About 70% of people exposed to Lyme get the bull’s-eye rash. The red circles are caused by the bacteria irritating under the skin. The rash doesn’t itch which makes it easier to miss. It goes away in a month. If discovered right away, Lyme can be cured with antibiotics. When undetected, Lyme can cause flu-like symptoms which can lead to joint pain and neurological signs such as numbness in arms and legs.

Dogs do not develop a bull’s-eye rash, even on their bald bellies. Without treatment with doxcycline, two months later dogs develop joint pain and fever. Dogs do not experience the neurological signs like people but untreated Lyme causes kidney disease (Lyme nephritis) in 1-2% of dogs. Labs and Golden Retrievers are most affected by kidney problems, but every breed is at risk.

Some animals may be affected by Lyme disease more than others. Horses develop Lyme but cows don’t. A study is trying to determine why cows are protected. It’s crucial all dogs and horses are tested for tick ailments. Tests that screen for vector-borne disease -heartworm (from mosquitoes) and tick-borne diseases are done by veterinarians. Nothing like this exists for people who are instead tested with a PCR test which identifies the DNA of bacteria in blood. A vet in Portland, Maine screens cats for Lyme.

Treatment for dogs and people is somewhat similar. Dogs get doxy, penicillin or cephalexin for 30 days. Sometimes they are given two injections of Convenia, an antibiotic which lasts two weeks. People receive doxy but patients with acute Lyme may be put on IV antibiotics. Dr. Goldstein suggested going to an infectious disease specialist if your symptoms persist.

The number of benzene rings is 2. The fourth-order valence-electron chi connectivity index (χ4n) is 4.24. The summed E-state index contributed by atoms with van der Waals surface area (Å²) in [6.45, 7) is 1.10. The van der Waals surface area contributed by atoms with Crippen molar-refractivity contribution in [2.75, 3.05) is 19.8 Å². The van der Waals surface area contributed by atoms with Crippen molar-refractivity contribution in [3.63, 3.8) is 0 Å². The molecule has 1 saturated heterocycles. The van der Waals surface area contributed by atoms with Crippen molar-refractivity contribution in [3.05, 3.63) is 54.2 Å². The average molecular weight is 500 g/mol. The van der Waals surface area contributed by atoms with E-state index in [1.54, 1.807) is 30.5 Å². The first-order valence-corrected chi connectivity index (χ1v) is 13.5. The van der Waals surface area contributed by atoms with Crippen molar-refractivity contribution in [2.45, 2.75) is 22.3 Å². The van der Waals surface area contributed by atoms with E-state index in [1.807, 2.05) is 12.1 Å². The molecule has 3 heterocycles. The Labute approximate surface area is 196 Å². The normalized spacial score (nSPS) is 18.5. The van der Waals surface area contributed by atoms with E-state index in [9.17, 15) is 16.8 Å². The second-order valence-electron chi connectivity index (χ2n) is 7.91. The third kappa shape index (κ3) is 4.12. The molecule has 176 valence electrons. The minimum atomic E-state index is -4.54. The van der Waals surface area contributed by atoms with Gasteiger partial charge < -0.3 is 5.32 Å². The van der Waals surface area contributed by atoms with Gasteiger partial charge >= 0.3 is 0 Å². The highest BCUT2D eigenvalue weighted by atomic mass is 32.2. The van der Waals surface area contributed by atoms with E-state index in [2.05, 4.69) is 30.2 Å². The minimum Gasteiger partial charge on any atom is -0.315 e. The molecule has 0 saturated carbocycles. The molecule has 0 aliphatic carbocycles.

Prevention is the key to controlling Lyme. Amazing diagnostic tools exist to detect Lyme Disease in animals while only limited ones are available for us. People can wear repellent clothing, pull their socks over their long pants or use DEET. They should also check themselves for ticks. To help pets and curtail ticks in the yard, lawns should be kept short because ticks are sensitive to dehydration.

Dog preventives include spot on liquids, collars and oral products. People and pets can be re-infected with Lyme over and over. We tend to re-visit the same places. Re-infection is serious. One study showed people with recurrent signs got Lyme eight times in a 10-year period.

There is no human Lyme vaccine. Developing a vaccine is difficult because the pathogen varies and can look different in many ways. However, there is a new, effective Lyme vaccine for dogs from Zoetis which does recognize the variants. For the time being, we need to be cognizant when venturing into tick-infested areas, check ourselves and pets for ticks and not ignore any new rash.

Waiting for Homes at Babylon Shelter (631-643-9270) Lamar St. W. Babylon: “Betsy” 17-186 is an older smooth Collie mix with a repertoire of tricks. Below you see her “High Five”. “Teddy Bear” 7-124 is a year-old cat that gets along well with kids and other cats. “Purrfect” family kitty!